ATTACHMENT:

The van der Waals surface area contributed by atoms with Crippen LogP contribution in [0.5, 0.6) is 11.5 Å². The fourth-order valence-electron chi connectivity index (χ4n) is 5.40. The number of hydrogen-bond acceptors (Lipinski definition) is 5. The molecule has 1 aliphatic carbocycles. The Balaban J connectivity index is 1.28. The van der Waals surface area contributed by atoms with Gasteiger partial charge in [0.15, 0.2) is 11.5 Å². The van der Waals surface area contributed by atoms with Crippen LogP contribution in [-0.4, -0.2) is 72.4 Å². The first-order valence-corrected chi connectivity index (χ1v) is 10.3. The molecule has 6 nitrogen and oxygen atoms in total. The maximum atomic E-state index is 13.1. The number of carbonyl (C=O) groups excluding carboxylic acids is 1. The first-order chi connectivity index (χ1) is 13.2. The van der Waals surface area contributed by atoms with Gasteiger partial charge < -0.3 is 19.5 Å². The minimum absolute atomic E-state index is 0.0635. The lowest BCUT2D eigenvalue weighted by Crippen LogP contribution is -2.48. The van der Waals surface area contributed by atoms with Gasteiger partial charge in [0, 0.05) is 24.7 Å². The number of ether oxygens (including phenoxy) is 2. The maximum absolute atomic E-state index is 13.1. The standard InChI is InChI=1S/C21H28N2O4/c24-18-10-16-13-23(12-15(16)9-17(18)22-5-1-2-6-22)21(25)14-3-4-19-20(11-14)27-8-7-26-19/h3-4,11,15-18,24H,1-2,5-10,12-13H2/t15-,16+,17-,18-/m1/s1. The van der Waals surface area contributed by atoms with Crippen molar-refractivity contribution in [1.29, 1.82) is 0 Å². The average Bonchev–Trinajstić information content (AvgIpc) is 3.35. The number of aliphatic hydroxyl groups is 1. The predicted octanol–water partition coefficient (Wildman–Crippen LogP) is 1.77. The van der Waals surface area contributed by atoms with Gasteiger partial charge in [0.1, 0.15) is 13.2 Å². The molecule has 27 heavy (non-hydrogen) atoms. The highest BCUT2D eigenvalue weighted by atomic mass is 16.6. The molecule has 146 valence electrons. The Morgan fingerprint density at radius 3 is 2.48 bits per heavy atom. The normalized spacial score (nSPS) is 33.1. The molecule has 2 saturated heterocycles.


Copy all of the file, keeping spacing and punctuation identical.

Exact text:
The van der Waals surface area contributed by atoms with Crippen LogP contribution in [0.5, 0.6) is 11.5 Å². The fourth-order valence-electron chi connectivity index (χ4n) is 5.40. The number of hydrogen-bond acceptors (Lipinski definition) is 5. The molecule has 1 aliphatic carbocycles. The Balaban J connectivity index is 1.28. The van der Waals surface area contributed by atoms with Gasteiger partial charge in [0.15, 0.2) is 11.5 Å². The van der Waals surface area contributed by atoms with Crippen LogP contribution in [-0.4, -0.2) is 72.4 Å². The first-order valence-corrected chi connectivity index (χ1v) is 10.3. The molecule has 6 nitrogen and oxygen atoms in total. The maximum atomic E-state index is 13.1. The number of carbonyl (C=O) groups excluding carboxylic acids is 1. The first-order chi connectivity index (χ1) is 13.2. The van der Waals surface area contributed by atoms with Gasteiger partial charge < -0.3 is 19.5 Å². The minimum absolute atomic E-state index is 0.0635. The lowest BCUT2D eigenvalue weighted by Crippen LogP contribution is -2.48. The van der Waals surface area contributed by atoms with Gasteiger partial charge in [0, 0.05) is 24.7 Å². The number of ether oxygens (including phenoxy) is 2. The maximum absolute atomic E-state index is 13.1. The standard InChI is InChI=1S/C21H28N2O4/c24-18-10-16-13-23(12-15(16)9-17(18)22-5-1-2-6-22)21(25)14-3-4-19-20(11-14)27-8-7-26-19/h3-4,11,15-18,24H,1-2,5-10,12-13H2/t15-,16+,17-,18-/m1/s1. The van der Waals surface area contributed by atoms with Crippen molar-refractivity contribution in [1.29, 1.82) is 0 Å². The average Bonchev–Trinajstić information content (AvgIpc) is 3.35. The number of aliphatic hydroxyl groups is 1. The predicted octanol–water partition coefficient (Wildman–Crippen LogP) is 1.77. The van der Waals surface area contributed by atoms with Gasteiger partial charge in [0.1, 0.15) is 13.2 Å². The molecule has 27 heavy (non-hydrogen) atoms. The highest BCUT2D eigenvalue weighted by atomic mass is 16.6. The molecule has 146 valence electrons. The Morgan fingerprint density at radius 3 is 2.48 bits per heavy atom. The normalized spacial score (nSPS) is 33.1. The molecule has 2 saturated heterocycles.